• Flora and Fauna: Snow leopards, blue sheep, Himalayan wolves, and various bird species
  • Eco-tourism: Snow leopard spotting treks, cultural experiences
  • Area: Approx. 4,400 km²
  • Best time to Visit: Explore Hemis National Park between May and October, and catch the famed Hemis Monastery festival in mid-summer. Avoid post-October visits due to rain-related road closures.

Discover Hemis National Park, Ladakh’s extraordinary high-elevation sanctuary:

  1. Snow Leopard Haven: Home to a thriving population of elusive snow leopards, it boasts one of the world’s highest densities of these predators.
  2. Distinct Location: The park stands as India’s sole national park north of the Himalayas, preserving Ladakh’s rugged beauty.
  3. Conservation Success: It’s India’s largest notified protected area and the second-largest contiguous protected region, after Nanda Devi Biosphere Reserve.
  4. Diverse Wildlife: Hemis shelters endangered mammals, with the snow leopard as a flagship species.
  5. Growing Protection: Established in 1981, it expanded to cover 4,400 km2, becoming South Asia’s largest national park.
  6. Varied Ecosystems: Boundaries trace along the Indus River, encompassing catchments and parts of the Zanskar Range.
  7. Unique Context: Hemis is India’s protected area in the Palearctic realm, neighboring Changthang Wildlife Sanctuary.

Explore Hemis National Park’s rugged charm and vital conservation efforts, which make it a Himalayan treasure.

9. Keoladeo National Park:

 Bharatpur Bird Sanctuary
A Vital Global Haven for Bird Breeding and Feeding: Keoladeo National Park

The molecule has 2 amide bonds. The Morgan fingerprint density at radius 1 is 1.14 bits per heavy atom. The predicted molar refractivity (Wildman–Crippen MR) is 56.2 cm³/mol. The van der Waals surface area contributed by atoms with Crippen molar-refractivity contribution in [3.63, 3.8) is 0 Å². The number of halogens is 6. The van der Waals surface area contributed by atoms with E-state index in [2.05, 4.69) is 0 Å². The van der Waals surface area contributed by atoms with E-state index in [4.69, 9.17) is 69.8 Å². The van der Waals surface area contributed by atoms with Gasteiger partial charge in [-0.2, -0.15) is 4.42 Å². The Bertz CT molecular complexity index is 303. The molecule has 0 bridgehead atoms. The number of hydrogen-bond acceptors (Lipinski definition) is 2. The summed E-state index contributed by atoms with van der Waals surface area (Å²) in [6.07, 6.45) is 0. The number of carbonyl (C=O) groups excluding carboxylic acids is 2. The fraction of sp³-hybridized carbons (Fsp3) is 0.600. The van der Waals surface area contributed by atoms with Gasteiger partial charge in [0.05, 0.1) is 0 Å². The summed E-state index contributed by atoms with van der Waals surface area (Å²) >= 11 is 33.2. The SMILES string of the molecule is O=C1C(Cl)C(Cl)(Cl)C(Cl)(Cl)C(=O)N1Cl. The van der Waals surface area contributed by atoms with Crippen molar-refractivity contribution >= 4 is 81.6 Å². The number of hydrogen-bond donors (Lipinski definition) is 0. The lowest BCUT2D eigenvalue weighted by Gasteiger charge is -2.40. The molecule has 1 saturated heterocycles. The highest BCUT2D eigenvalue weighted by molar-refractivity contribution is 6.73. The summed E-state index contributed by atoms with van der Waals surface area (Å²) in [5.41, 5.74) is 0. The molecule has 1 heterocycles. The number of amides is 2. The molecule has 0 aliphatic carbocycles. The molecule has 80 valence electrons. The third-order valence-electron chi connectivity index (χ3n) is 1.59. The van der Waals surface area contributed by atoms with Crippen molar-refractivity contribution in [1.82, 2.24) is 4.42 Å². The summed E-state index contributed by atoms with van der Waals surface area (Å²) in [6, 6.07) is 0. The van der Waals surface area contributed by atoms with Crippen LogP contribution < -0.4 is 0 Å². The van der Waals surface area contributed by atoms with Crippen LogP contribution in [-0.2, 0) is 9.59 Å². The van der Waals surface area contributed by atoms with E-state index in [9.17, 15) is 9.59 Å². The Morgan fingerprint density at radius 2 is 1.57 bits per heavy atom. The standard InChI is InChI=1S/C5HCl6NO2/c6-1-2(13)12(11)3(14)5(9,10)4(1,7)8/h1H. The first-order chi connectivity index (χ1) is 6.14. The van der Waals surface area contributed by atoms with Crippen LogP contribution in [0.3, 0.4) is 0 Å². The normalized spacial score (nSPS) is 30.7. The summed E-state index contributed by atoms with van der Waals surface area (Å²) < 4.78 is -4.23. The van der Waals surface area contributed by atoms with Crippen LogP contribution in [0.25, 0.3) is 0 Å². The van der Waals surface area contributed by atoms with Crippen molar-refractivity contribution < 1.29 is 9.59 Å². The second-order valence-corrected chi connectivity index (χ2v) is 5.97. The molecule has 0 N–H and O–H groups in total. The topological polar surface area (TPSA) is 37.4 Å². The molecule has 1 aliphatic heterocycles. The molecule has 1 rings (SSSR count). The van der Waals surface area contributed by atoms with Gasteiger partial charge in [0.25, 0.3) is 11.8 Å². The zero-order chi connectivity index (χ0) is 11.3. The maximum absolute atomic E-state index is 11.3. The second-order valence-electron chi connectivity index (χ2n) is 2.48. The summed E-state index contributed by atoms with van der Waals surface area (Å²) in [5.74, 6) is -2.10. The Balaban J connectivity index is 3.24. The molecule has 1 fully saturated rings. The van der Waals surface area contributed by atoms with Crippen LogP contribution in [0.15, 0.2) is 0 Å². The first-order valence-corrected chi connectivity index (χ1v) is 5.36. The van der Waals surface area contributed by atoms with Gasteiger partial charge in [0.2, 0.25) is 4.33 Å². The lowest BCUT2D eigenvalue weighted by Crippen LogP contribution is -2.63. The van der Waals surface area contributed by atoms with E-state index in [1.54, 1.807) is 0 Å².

The Keoladeo National Park, located in India, is a UNESCO World Heritage Site famous for its diverse avian population and wetland ecosystem. Rich biodiversity and birdwatching paradise.

  • Established: 1982
  • Location: Rajasthan
  • History: Formerly a duck-hunting ground, it was later designated a national park.
  • Geography: Wetlands, marshes, shallow lakes
  • Climate: tropical, with distinct wet and dry seasons.
  • Flora and Fauna: Over 370 bird species, including migratory birds
  • Eco-tourism: Birdwatching, guided walks, cycle rickshaw rides
  • Area: Approx. 28.73 km².
  • Best time to Visit: Explore Keoladeo National Park year-round. Spot resident birds from August to November, migrants from October to February, and some in March.

Explore the captivating Keoladeo National Park, renowned as an avifauna sanctuary in Bharatpur, Rajasthan.

  1. Birdwatcher’s Paradise: A winter refuge for over 350 bird species, this park transforms into a vibrant avian spectacle during the colder months.
  2. UNESCO Heritage: Designated a UNESCO World Heritage Site in 1985 due to its exceptional bird biodiversity and wetland ecosystems,
  3. Varied Habitats: The park’s 29 km2 reserve, known as Ghana, encompasses dry grasslands, woodlands, wetlands, and woodland swamps.
  4. Rich Wildlife: Home to 366 bird species, 379 floral species, various reptiles, amphibians, and invertebrates, it showcases Rajasthan’s vibrant biodiversity.
  5. Historical Legacy: Originally a hunting ground for Maharajas, it was established as a sanctuary in 1971 and later as a national park in 1982.
  6. Conservation Efforts: Once a duck-shooting preserve, the park now safeguards Bharatpur from floods and supports village cattle grazing.
  7. Cultural Significance: Named after the Keoladeo (Shiva) temple within its boundaries, the park’s history dates back 250 years.

Discover Keoladeo National Park’s blend of natural splendor and rich heritage, offering a haven for both wildlife and visitors alike.

10. Bannerghatta National Park:

Bengaluru Bannerghatta Biological Park
Exploring the Wonders of Bannerghatta National Park

Bannerghatta National Park is a diverse wildlife sanctuary near Bangalore, India. It shelters various species, including tigers, lions, and elephants, amidst lush forests and natural beauty.